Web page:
Angiographic suppression of the artery of Adamkiewicz by venous hypertension resolving after embolization in a case of spinal epidural arteriovenous fistula

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Abstract

A case of complete angiographic suppression of the artery of Adamkiewicz and anterior spinal artery in a patient with a spinal epidural arteriovenous fistula (AVF) is reported. Slow flow AVFs typically present with progressive myelopathy secondary to spinal venous hypertension (SVH). The lack of a normal venous phase during angiography and its restoration after treatment is commonly observed with these lesions, yet a similar phenomenon seems exceptional at the arterial level. Right T11 intercostal artery angiograms obtained before and after treatment of a left L4 epidural AVF documented the initial suppression of the artery of Adamkiewicz and anterior spinal artery, and their normal appearance immediately after correction of the SVH by embolization. This report confirms that SVH can angiographically suppress prominent and functionally important spinal arteries, re-emphasizing the potential role played by secondary arterial changes in SVH induced myelopathy. This hemodynamic phenomenon also represents a potential pitfall during diagnostic and therapeutic endovascular procedures.

Original languageEnglish (US)
JournalBMJ Case Reports
Volume2014
DOIs
StatePublished - 2014

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Arteriovenous Fistula
Arteries
Hypertension
Spinal Cord Diseases
Angiography
Endovascular Procedures
Therapeutics
Hemodynamics

ASJC Scopus subject areas

  • Medicine(all)

Cite this

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title = "Angiographic suppression of the artery of Adamkiewicz by venous hypertension resolving after embolization in a case of spinal epidural arteriovenous fistula",
abstract = "A case of complete angiographic suppression of the artery of Adamkiewicz and anterior spinal artery in a patient with a spinal epidural arteriovenous fistula (AVF) is reported. Slow flow AVFs typically present with progressive myelopathy secondary to spinal venous hypertension (SVH). The lack of a normal venous phase during angiography and its restoration after treatment is commonly observed with these lesions, yet a similar phenomenon seems exceptional at the arterial level. Right T11 intercostal artery angiograms obtained before and after treatment of a left L4 epidural AVF documented the initial suppression of the artery of Adamkiewicz and anterior spinal artery, and their normal appearance immediately after correction of the SVH by embolization. This report confirms that SVH can angiographically suppress prominent and functionally important spinal arteries, re-emphasizing the potential role played by secondary arterial changes in SVH induced myelopathy. This hemodynamic phenomenon also represents a potential pitfall during diagnostic and therapeutic endovascular procedures.",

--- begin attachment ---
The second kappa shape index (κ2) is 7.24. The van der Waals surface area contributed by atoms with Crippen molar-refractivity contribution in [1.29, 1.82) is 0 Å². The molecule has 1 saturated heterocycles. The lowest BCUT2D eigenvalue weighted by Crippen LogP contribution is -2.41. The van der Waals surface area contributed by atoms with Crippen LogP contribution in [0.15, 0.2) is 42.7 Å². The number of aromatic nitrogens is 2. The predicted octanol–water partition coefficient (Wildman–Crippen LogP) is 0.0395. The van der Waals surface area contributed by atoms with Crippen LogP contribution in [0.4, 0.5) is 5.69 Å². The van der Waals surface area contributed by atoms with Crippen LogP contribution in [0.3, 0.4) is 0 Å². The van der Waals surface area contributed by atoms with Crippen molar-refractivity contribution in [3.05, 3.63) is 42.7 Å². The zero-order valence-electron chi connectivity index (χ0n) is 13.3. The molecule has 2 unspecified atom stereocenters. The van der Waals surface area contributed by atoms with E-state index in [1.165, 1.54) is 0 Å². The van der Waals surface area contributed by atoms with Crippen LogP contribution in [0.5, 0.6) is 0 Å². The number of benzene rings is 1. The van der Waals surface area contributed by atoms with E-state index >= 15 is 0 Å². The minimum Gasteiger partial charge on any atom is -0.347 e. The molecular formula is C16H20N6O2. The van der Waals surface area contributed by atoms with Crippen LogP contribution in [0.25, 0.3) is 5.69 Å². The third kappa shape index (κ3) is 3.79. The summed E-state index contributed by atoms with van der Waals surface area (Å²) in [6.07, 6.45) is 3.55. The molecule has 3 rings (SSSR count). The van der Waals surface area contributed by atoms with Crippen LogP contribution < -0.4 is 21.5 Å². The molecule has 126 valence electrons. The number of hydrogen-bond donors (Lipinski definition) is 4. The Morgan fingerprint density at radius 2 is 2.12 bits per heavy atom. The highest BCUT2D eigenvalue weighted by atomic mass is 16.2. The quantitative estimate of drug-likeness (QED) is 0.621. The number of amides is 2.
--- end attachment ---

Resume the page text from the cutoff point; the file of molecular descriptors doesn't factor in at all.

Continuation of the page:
author = "{Eckart Sorte}, Danielle and Pardo-Villamizar, {Carlos A} and Philippe Gailloud",
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language = "English (US)",
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T1 - Angiographic suppression of the artery of Adamkiewicz by venous hypertension resolving after embolization in a case of spinal epidural arteriovenous fistula

AU - Eckart Sorte, Danielle

AU - Pardo-Villamizar, Carlos A

AU - Gailloud, Philippe

PY - 2014

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N2 - A case of complete angiographic suppression of the artery of Adamkiewicz and anterior spinal artery in a patient with a spinal epidural arteriovenous fistula (AVF) is reported. Slow flow AVFs typically present with progressive myelopathy secondary to spinal venous hypertension (SVH). The lack of a normal venous phase during angiography and its restoration after treatment is commonly observed with these lesions, yet a similar phenomenon seems exceptional at the arterial level. Right T11 intercostal artery angiograms obtained before and after treatment of a left L4 epidural AVF documented the initial suppression of the artery of Adamkiewicz and anterior spinal artery, and their normal appearance immediately after correction of the SVH by embolization. This report confirms that SVH can angiographically suppress prominent and functionally important spinal arteries, re-emphasizing the potential role played by secondary arterial changes in SVH induced myelopathy. This hemodynamic phenomenon also represents a potential pitfall during diagnostic and therapeutic endovascular procedures.

AB - A case of complete angiographic suppression of the artery of Adamkiewicz and anterior spinal artery in a patient with a spinal epidural arteriovenous fistula (AVF) is reported. Slow flow AVFs typically present with progressive myelopathy secondary to spinal venous hypertension (SVH). The lack of a normal venous phase during angiography and its restoration after treatment is commonly observed with these lesions, yet a similar phenomenon seems exceptional at the arterial level. Right T11 intercostal artery angiograms obtained before and after treatment of a left L4 epidural AVF documented the initial suppression of the artery of Adamkiewicz and anterior spinal artery, and their normal appearance immediately after correction of the SVH by embolization. This report confirms that SVH can angiographically suppress prominent and functionally important spinal arteries, re-emphasizing the potential role played by secondary arterial changes in SVH induced myelopathy. This hemodynamic phenomenon also represents a potential pitfall during diagnostic and therapeutic endovascular procedures.

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